Our upcoming show “The New Masters of Dada” features the work of local artist Naomi Haverland. You may know Naomi for her large-scale chalk work or her mural “My Name is Awsum” at 15th and California downtown. Here Naomi talks about the origin of this painting series, the frank advice she would give to her younger self, her favorite podcasts, and more.
What would you tell your younger self when you were first embarking on your artistic career?
If I were given the opportunity to speak with my younger self as I was aspiring to become a real artist, I would probably choose to lie to myself. I am incredibly bad at estimating the amount of work something requires. If I were to know how slowly my artistic skills would develop and how much work would be involved (and how little money), I would probably decide it wasn’t worth it and might give up. But then I would miss out on so many incredible experiences and would have such an unfulfilling life. As a beginning artist, I think naivety is one of the most valuable traits to possess, because it enables you to dream and to actually take the first steps towards achieving the dream. Then once you’ve committed to the journey, you can get slapped in the face by the reality of what it requires. I hope my future self would also come back and lie to the artist I am right now.
How long do you usually take to complete a piece? Do you work on multiple pieces simultaneously?
The more my painting skills improve, the more time I end up spending on each painting. This is actually backwards from what I had hoped for– I hoped that painting would get easier and faster so I could whip out awesome paintings more quickly and become a superstar painter really quickly. But the longer I spend learning how to see light and color and translate it into paint, the more visual details I become aware of. Today I see more nuances in light and color than I used to– such as subtle reflective lighting that adds different hues onto skin tones. I can get wrapped up in trying to capture those details that I didn’t used to see. I estimate that I spend about 50-60 hours on an average size painting before I decide to call it quits. And, yes, I usually have multiple paintings in progress at one time.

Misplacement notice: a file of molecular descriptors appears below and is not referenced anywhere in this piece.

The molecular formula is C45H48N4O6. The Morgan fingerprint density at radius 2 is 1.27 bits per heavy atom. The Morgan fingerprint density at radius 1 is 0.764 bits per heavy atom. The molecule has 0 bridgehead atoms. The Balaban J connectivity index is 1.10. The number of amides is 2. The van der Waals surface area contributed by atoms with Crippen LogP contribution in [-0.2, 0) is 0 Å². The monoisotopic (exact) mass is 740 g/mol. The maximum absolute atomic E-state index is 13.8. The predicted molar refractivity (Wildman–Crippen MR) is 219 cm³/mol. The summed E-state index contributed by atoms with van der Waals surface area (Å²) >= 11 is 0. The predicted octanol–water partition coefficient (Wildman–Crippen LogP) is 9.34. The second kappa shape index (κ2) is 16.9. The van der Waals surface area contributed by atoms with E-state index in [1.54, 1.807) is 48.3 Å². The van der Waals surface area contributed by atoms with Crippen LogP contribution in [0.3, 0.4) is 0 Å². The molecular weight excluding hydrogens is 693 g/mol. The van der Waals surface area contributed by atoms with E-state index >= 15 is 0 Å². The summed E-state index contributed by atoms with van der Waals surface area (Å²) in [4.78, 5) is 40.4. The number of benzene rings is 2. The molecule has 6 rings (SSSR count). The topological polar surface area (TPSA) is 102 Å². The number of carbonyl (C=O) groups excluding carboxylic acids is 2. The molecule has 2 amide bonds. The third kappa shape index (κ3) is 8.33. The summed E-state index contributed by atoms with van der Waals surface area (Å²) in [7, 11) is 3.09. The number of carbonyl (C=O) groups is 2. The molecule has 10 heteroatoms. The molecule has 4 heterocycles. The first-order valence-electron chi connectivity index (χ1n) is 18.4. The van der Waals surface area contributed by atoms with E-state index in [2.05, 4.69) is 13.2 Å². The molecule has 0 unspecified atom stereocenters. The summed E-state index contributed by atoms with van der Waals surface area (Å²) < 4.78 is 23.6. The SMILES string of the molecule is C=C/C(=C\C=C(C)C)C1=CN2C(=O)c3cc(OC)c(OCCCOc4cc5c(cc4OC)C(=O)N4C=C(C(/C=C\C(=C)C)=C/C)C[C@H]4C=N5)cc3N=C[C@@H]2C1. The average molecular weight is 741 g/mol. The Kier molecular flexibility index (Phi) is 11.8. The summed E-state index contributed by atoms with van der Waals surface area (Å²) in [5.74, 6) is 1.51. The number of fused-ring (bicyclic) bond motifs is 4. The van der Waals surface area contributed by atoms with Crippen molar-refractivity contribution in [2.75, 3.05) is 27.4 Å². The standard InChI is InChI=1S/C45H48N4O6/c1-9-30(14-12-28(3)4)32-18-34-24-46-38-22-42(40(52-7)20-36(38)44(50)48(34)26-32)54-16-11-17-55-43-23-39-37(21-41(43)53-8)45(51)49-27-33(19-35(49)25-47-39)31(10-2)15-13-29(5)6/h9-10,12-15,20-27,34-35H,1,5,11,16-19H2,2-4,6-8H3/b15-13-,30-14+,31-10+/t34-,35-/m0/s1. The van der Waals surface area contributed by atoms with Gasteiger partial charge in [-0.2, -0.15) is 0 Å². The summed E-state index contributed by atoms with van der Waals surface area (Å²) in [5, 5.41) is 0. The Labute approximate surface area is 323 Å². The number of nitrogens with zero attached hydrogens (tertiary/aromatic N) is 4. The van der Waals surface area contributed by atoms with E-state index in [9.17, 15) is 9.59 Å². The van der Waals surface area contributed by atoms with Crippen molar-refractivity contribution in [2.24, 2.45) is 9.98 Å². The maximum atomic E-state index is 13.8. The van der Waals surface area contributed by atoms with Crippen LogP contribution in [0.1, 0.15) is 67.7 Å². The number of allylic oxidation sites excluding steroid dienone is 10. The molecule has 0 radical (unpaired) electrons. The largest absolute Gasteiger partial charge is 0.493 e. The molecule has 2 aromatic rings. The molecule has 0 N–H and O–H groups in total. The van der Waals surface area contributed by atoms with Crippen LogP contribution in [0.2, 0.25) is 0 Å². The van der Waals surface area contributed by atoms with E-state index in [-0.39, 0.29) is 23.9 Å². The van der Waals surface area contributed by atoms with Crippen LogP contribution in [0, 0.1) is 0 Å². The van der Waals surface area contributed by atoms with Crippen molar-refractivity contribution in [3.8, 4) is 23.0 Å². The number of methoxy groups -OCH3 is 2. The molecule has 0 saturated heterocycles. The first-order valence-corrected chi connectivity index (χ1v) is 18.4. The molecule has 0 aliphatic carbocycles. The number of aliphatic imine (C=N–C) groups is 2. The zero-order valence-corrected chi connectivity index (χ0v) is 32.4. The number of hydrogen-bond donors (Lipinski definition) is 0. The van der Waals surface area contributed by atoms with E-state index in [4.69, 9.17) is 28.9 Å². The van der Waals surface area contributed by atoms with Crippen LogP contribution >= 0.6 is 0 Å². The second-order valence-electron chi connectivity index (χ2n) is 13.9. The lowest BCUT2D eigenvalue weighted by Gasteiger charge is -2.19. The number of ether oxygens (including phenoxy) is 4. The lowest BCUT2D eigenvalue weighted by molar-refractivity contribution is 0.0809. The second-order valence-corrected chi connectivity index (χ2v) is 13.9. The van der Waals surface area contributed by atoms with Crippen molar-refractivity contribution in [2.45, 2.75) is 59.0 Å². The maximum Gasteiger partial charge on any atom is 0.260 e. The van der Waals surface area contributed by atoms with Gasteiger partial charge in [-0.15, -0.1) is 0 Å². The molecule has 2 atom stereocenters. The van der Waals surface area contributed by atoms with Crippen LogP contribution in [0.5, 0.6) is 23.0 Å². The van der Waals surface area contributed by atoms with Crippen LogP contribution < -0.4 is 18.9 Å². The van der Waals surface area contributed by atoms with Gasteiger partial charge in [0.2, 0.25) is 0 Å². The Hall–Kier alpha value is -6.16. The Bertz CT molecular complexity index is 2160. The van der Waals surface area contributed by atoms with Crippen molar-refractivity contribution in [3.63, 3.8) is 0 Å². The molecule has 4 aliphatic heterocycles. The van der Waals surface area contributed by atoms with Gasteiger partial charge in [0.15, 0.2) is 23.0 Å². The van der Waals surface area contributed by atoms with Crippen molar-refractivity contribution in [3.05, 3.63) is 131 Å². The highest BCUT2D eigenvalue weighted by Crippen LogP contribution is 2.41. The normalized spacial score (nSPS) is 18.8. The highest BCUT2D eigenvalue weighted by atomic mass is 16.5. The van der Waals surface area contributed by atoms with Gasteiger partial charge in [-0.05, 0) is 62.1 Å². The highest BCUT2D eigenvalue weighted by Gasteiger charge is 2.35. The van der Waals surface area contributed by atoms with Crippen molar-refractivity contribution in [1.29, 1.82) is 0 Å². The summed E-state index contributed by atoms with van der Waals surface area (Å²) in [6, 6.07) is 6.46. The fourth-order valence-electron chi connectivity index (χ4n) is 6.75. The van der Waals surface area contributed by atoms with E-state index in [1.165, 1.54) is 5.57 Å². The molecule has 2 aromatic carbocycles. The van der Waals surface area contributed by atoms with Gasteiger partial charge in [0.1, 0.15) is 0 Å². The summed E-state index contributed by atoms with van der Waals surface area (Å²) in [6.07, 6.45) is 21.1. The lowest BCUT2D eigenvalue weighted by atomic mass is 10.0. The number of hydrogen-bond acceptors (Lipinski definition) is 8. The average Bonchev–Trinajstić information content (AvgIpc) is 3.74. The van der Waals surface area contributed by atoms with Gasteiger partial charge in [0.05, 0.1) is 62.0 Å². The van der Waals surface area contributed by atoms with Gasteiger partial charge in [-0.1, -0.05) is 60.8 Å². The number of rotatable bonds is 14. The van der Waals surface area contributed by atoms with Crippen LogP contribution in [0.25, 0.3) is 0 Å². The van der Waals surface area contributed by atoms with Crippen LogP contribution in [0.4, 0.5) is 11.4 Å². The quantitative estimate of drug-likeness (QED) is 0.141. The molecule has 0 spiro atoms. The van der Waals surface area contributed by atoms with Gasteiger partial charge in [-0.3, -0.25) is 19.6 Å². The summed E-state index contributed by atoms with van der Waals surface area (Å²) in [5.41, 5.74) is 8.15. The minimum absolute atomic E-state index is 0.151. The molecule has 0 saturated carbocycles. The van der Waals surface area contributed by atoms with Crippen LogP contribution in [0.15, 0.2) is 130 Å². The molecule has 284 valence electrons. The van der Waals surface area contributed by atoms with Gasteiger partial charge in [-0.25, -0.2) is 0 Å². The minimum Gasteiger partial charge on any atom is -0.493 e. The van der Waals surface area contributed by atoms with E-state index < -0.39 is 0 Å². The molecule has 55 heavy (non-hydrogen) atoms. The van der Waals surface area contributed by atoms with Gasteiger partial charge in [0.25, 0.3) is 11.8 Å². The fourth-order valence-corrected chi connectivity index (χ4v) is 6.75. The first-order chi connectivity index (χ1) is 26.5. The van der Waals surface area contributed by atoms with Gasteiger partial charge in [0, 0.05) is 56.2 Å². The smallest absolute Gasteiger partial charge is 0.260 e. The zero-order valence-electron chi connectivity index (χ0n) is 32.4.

Do you listen to music/audio while you work or do you prefer to work in silence? Any bands or albums you’ve been enthralled by lately?
I love to listen to podcasts while I paint. I love anything scientific or technical like RadioLab and Freakanomics. I also love true crime. I listened to every minute of the theater shooting trial and, of course, the Serial podcast. I have a theory about this– and I actually developed my theory because of a TED radio hour podcast I listened to about creativity. It said that scientists looked at MRI images of musicians’ brains while they were improvising tunes, and the section of the brain in charge of judgement was actually very inactive during the creative process. It said that being creative requires you to suspend the frontal cortex of the brain so that the imaginative and artistic parts of the brain can take over. In my case, it works better for me to occupy the technical part of the brain so that it doesn’t interfere with the creative part. It’s kind of like dealing with a 3 year-old when you want to take a bath or do something productive. You have to sit them down with a coloring page or a TV show or something else to entertain them so that they don’t come and sabotage your other activity. Podcasts keep the critical and disapproving part of my brain occupied so it doesn’t show up and ruin the party.